“Since they have given life to their children, parents have a most grave obligation and possess the right to educate them. Therefore, it is for Christian parents particularly to take care of the Christian education of their children according to the doctrine handed on by the Church.” (Can. 226 §2)
“Parents and those who take their place are bound by the obligation and possess the right of educating their offspring. Catholic parents also have the duty and right of choosing those means and institutions through which they can provide more suitably for the Catholic education of their children, according to local circumstances. Parents also have the right to that assistance, to be furnished by civil society, which they need to secure the Catholic education of their children.” (Can. 793 §1-2)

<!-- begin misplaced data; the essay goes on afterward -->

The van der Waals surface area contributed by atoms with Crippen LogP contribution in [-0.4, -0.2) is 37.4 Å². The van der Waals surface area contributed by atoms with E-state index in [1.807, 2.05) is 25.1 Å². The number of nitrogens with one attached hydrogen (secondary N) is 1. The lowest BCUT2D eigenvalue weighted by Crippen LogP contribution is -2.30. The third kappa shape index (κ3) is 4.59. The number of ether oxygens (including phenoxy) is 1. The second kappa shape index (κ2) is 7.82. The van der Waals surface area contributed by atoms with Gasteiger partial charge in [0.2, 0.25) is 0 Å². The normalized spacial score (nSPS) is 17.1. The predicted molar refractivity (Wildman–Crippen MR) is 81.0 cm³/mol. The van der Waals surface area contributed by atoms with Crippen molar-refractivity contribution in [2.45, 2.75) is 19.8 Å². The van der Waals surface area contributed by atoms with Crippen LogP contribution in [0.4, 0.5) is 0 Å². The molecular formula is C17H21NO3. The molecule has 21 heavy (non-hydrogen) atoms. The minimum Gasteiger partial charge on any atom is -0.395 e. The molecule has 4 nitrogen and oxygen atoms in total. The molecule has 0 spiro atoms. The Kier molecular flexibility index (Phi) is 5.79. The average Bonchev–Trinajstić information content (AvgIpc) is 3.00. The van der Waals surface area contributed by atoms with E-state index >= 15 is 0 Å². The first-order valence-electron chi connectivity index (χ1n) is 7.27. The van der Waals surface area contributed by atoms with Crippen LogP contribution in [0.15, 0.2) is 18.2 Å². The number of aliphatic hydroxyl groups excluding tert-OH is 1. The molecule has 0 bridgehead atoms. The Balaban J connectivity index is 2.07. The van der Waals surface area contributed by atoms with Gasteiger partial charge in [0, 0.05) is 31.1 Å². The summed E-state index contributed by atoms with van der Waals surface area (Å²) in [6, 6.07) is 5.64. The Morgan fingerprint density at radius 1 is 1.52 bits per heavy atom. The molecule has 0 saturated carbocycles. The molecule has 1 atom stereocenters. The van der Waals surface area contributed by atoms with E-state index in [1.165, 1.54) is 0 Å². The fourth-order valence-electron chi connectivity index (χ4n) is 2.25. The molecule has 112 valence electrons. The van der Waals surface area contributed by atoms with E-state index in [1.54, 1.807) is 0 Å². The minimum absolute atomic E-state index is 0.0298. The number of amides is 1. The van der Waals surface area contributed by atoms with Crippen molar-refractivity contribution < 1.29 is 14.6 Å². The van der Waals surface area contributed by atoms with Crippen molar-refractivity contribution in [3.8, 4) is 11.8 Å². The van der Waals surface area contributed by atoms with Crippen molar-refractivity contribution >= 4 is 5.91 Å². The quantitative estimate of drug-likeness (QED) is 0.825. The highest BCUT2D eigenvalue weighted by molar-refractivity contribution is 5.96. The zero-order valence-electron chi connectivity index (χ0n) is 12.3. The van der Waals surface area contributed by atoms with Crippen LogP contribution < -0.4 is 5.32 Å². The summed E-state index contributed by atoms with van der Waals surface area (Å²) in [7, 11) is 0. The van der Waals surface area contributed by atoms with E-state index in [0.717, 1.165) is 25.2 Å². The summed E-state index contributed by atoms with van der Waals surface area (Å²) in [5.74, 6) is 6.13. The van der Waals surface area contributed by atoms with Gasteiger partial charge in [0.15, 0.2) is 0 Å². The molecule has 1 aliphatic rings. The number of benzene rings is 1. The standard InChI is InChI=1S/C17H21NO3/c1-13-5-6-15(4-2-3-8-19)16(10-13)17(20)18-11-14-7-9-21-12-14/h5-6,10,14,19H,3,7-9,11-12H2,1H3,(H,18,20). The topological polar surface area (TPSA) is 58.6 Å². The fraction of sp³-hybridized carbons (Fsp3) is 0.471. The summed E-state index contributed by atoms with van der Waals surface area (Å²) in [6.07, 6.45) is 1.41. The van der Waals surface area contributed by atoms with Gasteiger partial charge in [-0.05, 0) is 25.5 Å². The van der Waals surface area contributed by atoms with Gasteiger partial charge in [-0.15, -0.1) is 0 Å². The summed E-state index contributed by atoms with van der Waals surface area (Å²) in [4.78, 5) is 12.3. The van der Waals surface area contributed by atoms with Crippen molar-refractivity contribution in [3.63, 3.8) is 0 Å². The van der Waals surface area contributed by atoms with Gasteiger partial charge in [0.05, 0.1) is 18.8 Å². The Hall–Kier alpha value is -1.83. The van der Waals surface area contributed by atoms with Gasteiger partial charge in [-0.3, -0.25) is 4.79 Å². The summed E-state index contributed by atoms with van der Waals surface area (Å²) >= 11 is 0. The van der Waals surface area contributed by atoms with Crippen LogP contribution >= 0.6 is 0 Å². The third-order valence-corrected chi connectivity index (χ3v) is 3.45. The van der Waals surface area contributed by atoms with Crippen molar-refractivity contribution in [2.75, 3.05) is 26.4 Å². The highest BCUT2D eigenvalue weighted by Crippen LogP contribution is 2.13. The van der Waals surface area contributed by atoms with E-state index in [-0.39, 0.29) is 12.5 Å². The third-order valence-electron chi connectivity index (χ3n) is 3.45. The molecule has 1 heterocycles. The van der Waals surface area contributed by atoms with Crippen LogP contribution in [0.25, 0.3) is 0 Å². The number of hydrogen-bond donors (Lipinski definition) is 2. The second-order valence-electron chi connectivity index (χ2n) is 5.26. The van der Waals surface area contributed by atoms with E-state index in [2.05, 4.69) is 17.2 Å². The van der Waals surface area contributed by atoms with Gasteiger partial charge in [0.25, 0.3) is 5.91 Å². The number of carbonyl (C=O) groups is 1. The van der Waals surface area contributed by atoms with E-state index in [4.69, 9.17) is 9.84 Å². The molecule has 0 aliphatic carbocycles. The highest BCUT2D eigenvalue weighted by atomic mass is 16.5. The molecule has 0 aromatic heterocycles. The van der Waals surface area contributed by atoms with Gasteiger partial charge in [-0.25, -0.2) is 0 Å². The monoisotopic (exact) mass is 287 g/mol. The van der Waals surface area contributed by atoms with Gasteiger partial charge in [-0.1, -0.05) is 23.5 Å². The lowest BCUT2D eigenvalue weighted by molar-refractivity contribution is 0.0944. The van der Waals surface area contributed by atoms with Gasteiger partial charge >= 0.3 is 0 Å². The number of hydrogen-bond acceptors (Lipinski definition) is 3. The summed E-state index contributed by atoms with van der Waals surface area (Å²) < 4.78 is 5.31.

“Among the means to foster education, the Christian faithful are to hold schools in esteem; schools are the principal assistance to parents in fulfilling the function of education. Parents must cooperate closely with the teachers of the schools to which they entrust their children to be educated; moreover, teachers in fulfilling their duty are to collaborate very closely with parents, who are to be heard willingly and for whom associations or meetings are to be established and highly esteemed.” (Can. 796 §1-2)
“Parents must possess a true freedom in choosing schools; therefore, the Christian faithful must be concerned that civil society recognizes this freedom for parents and even supports it with subsidies; distributive justice is to be observed.” (Can. 797)
“Parents are to entrust their children to those schools which provide a Catholic education. If they are unable to do this, they are obliged to take care that suitable Catholic education is provided for their children outside the schools.” (Can. 798)